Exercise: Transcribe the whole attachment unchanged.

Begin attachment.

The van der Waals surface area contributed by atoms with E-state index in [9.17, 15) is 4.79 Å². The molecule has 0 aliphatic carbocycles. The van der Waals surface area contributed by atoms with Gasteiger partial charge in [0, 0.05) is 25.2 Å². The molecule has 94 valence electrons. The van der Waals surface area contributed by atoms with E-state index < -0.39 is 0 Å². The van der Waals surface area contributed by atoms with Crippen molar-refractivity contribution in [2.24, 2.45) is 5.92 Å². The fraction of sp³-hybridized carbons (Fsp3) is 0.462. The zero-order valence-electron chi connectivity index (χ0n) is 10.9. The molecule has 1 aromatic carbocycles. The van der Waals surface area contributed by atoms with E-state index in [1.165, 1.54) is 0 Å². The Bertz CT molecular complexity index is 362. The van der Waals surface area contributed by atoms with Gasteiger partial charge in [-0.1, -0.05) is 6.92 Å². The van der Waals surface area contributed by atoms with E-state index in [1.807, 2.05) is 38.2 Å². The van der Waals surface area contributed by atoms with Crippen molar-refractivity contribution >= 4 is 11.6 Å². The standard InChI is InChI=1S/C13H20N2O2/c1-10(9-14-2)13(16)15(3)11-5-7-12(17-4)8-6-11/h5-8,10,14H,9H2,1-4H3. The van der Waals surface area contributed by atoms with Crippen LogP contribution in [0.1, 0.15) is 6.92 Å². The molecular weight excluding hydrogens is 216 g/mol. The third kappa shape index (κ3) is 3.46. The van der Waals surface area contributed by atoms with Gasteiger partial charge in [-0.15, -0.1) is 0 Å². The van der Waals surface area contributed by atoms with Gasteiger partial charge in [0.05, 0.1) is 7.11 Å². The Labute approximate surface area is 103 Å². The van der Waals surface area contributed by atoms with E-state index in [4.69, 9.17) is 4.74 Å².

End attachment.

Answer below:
The van der Waals surface area contributed by atoms with E-state index in [9.17, 15) is 4.79 Å². The molecule has 0 aliphatic carbocycles. The van der Waals surface area contributed by atoms with Gasteiger partial charge in [0, 0.05) is 25.2 Å². The molecule has 94 valence electrons. The van der Waals surface area contributed by atoms with E-state index < -0.39 is 0 Å². The van der Waals surface area contributed by atoms with Crippen molar-refractivity contribution in [2.24, 2.45) is 5.92 Å². The fraction of sp³-hybridized carbons (Fsp3) is 0.462. The zero-order valence-electron chi connectivity index (χ0n) is 10.9. The molecule has 1 aromatic carbocycles. The van der Waals surface area contributed by atoms with E-state index in [1.165, 1.54) is 0 Å². The Bertz CT molecular complexity index is 362. The van der Waals surface area contributed by atoms with Gasteiger partial charge in [-0.1, -0.05) is 6.92 Å². The van der Waals surface area contributed by atoms with E-state index in [1.807, 2.05) is 38.2 Å². The van der Waals surface area contributed by atoms with Crippen molar-refractivity contribution >= 4 is 11.6 Å². The standard InChI is InChI=1S/C13H20N2O2/c1-10(9-14-2)13(16)15(3)11-5-7-12(17-4)8-6-11/h5-8,10,14H,9H2,1-4H3. The van der Waals surface area contributed by atoms with Crippen LogP contribution in [0.1, 0.15) is 6.92 Å². The molecular weight excluding hydrogens is 216 g/mol. The third kappa shape index (κ3) is 3.46. The van der Waals surface area contributed by atoms with Gasteiger partial charge in [-0.15, -0.1) is 0 Å². The van der Waals surface area contributed by atoms with Gasteiger partial charge in [0.05, 0.1) is 7.11 Å². The Labute approximate surface area is 103 Å². The van der Waals surface area contributed by atoms with E-state index in [4.69, 9.17) is 4.74 Å².